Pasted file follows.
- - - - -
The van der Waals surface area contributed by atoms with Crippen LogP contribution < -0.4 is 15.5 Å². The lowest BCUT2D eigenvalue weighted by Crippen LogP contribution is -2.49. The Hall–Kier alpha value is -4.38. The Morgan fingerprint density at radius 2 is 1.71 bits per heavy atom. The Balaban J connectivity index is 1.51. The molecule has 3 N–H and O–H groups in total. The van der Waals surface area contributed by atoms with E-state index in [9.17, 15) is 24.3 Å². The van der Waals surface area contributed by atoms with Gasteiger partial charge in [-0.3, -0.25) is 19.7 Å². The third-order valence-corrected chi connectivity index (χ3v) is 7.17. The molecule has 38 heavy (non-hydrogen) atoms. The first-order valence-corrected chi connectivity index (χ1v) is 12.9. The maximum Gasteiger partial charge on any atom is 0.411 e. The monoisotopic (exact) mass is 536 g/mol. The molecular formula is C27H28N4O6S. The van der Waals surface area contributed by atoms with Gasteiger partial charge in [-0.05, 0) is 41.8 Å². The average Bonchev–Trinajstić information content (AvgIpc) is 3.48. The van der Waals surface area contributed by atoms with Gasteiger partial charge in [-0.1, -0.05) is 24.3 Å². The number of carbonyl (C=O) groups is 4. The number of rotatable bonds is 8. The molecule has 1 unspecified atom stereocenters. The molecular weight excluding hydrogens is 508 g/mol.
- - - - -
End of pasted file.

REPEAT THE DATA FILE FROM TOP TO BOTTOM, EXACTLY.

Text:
The van der Waals surface area contributed by atoms with Crippen LogP contribution < -0.4 is 15.5 Å². The lowest BCUT2D eigenvalue weighted by Crippen LogP contribution is -2.49. The Hall–Kier alpha value is -4.38. The Morgan fingerprint density at radius 2 is 1.71 bits per heavy atom. The Balaban J connectivity index is 1.51. The molecule has 3 N–H and O–H groups in total. The van der Waals surface area contributed by atoms with E-state index in [9.17, 15) is 24.3 Å². The van der Waals surface area contributed by atoms with Gasteiger partial charge in [-0.3, -0.25) is 19.7 Å². The third-order valence-corrected chi connectivity index (χ3v) is 7.17. The molecule has 38 heavy (non-hydrogen) atoms. The first-order valence-corrected chi connectivity index (χ1v) is 12.9. The maximum Gasteiger partial charge on any atom is 0.411 e. The monoisotopic (exact) mass is 536 g/mol. The molecular formula is C27H28N4O6S. The van der Waals surface area contributed by atoms with Gasteiger partial charge in [-0.05, 0) is 41.8 Å². The average Bonchev–Trinajstić information content (AvgIpc) is 3.48. The van der Waals surface area contributed by atoms with Gasteiger partial charge in [-0.1, -0.05) is 24.3 Å². The number of carbonyl (C=O) groups is 4. The number of rotatable bonds is 8. The molecule has 1 unspecified atom stereocenters. The molecular weight excluding hydrogens is 508 g/mol.